Gorovitz & Borten, P.C.
Attorneys at Law

550 Cochituate Road, Suite 25
Framingham, Massachusetts
Tel: (781) 890-9095
Down's Syndrome
Down's syndrome, also known as Trisomy 21, is a genetic disorder caused by the
appearance of an extra (third) chromosome 21 instead of just two chromosomes.
Normally, each person has 23 pairs of chromosomes with each chromosome in a
pair coming from each parent. Fertilization between an affected egg and sperm
leads to an abnormal division of chromosomes resulting in a fertilized embryo with
47 chromosomes (46 plus the extra copy of chromosome 21). In the majority of
cases, the abnormal cell division affects all the tissues in the body. When the
trisomy 21 is present in some but not all cell lines, the variant is called 'Mosaic
Down Syndrome' which is associated with less developmental delay than a full
trisomy 21.

Down's syndrome is a relatively common birth defect. It occurs in approximately 1 in
150 conceptions. Rates of Down's syndrome increase with maternal age. Accepted
incidence of 1 in 1,250 at age 25, increases to 1 in 1,000 at age 30, to 1 in 400 at
age 35, to 1 in 100 at age 40 and 1 in 35 at age 45. Diagnosis of Down's syndrome
can be made early during a pregnancy to allow the parents to determine whether
would prefer to carry the pregnancy to term. Down's syndrome is associated with a
number of major disorders which include:

  • Heart malformations
  • Duodenal atresia
  • Congenital aganglionic megacolon (Hirschsprung disease)
  • Acute leukemia
  • Impaired immune response
  • Ophthalmic problems
  • Urogenital abnormalities
  • Endocrine abnormalities

Individuals with Down's syndrome have some characteristic which include:

  • Short stature
  • Short neck
  • Flattened facial profile
  • Low nasal bridge
  • Epicanthal fold
  • Mild to moderate mental retardation

Historically, screening for Down's syndrome was reserved for women age 35 or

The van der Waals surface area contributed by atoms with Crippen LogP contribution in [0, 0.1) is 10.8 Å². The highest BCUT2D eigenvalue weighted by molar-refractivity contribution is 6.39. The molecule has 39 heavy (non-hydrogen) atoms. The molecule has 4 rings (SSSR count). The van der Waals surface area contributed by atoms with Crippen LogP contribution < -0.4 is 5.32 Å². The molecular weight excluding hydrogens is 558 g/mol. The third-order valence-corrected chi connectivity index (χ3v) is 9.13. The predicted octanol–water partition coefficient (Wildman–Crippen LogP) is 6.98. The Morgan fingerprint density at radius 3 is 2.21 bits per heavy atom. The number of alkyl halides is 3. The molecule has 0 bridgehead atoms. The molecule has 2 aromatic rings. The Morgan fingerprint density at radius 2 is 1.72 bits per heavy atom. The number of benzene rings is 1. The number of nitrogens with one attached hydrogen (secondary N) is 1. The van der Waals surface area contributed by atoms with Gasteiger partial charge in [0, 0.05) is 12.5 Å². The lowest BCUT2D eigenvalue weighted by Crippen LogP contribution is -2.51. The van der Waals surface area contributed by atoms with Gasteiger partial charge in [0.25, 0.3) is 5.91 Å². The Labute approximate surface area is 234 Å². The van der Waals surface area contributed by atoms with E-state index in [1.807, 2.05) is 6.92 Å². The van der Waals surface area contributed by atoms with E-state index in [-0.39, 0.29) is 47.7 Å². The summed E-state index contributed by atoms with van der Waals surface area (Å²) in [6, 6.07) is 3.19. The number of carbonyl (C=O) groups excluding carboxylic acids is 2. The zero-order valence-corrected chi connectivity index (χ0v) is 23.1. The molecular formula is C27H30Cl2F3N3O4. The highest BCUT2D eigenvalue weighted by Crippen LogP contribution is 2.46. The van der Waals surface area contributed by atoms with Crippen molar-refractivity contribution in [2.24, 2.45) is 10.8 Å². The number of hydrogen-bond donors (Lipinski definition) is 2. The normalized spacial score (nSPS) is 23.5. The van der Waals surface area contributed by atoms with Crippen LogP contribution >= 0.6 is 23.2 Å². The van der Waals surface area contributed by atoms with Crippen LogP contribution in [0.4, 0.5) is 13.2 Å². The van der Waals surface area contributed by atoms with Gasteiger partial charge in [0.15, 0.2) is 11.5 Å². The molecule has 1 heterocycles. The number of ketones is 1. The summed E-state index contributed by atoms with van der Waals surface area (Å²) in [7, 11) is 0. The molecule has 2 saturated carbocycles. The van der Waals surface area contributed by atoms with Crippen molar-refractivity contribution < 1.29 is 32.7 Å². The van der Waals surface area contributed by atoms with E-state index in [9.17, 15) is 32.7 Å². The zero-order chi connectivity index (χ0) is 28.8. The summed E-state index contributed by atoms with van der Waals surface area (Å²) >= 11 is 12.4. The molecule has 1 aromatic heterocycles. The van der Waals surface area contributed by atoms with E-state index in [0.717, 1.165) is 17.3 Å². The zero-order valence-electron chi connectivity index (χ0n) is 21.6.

older at the time of birth. In reality, because younger women have more babies,
80% of babies born with Down's syndrome are born to mothers younger than 35
yeas of age at birth. The American College of Obstetricians and Gynecologists
(ACOG) recommends that all pregnant women, regardless of their age, be offered
screening for Down's syndrome. Prenatal screening for Down's syndrome include:

  • Ultrasound (nuchal translucency)
  • Tests of serum markers (blood tests)

Screening ultrasound evaluation of a fetus for physical traits of Down's syndrome is
performed during the first trimester of pregnancy. A sonolucent area in the back of
the neck is usually present in the third trimester of pregnancy. Measurement of this
clear fold of tissue behind the baby's neck by ultrasound between 11 and 14 weeks
of gestation should be less than 3 mm. Any increase in nuchal translucency greater
than 3 mm indicates that the risk of some genetic disorder, including down's
syndrome, is increased.

Another screening test involves the measurement of some substances in the
maternal blood along with maternal age and gestational age. These tests have to
be performed between 15 and 22 weeks of gestation to increase the validity of the
results. Measurement of alpha fetoprotein (AFP), human chorionic gonadotropin
(hCG) and unconjugated estriol (uE3) is known as 'Triple marker'; the addition of
the measurement of inhibin A increased the accuracy of the results and is called
"Quadruple marker'.

Like all screening tests, results must be cautiously interpreted and confirmed by
additional diagnostic testing. A diagnostic tests are used to confirm or rule out a
chromosomal abnormality, including Down's syndrome. Diagnostic tests include:

  • Chorionic villus sampling (CVS)
  • Amniocentesis
  • Percutaneous umbilical blood sampling (PUBS)

Chorionic villus sampling (CVS) is performed between 8 and 12 weeks of gestation.
Amniocentesis is performed between 16 and 20 weeks of gestation. Percutaneous
umbilical blood sampling (PUBS) is performed after 20 weeks of gestation. The
American College of Obstetricians and Gynecologists (ACOG) also recommends
that women of all ages have the option to bypass screening and choose a
diagnostic test for Down's syndrome.

If your child suffers from Down's syndrome (trisomy 21)  and you were not given the
option to undergo screening, genetic counseling and/or genetic testing,
Dr. Borten
and the  Boston area medical malpractice attorneys at Gorovitz & Borten can help
you assert your rights and get the compensation you deserve.
Contact Information
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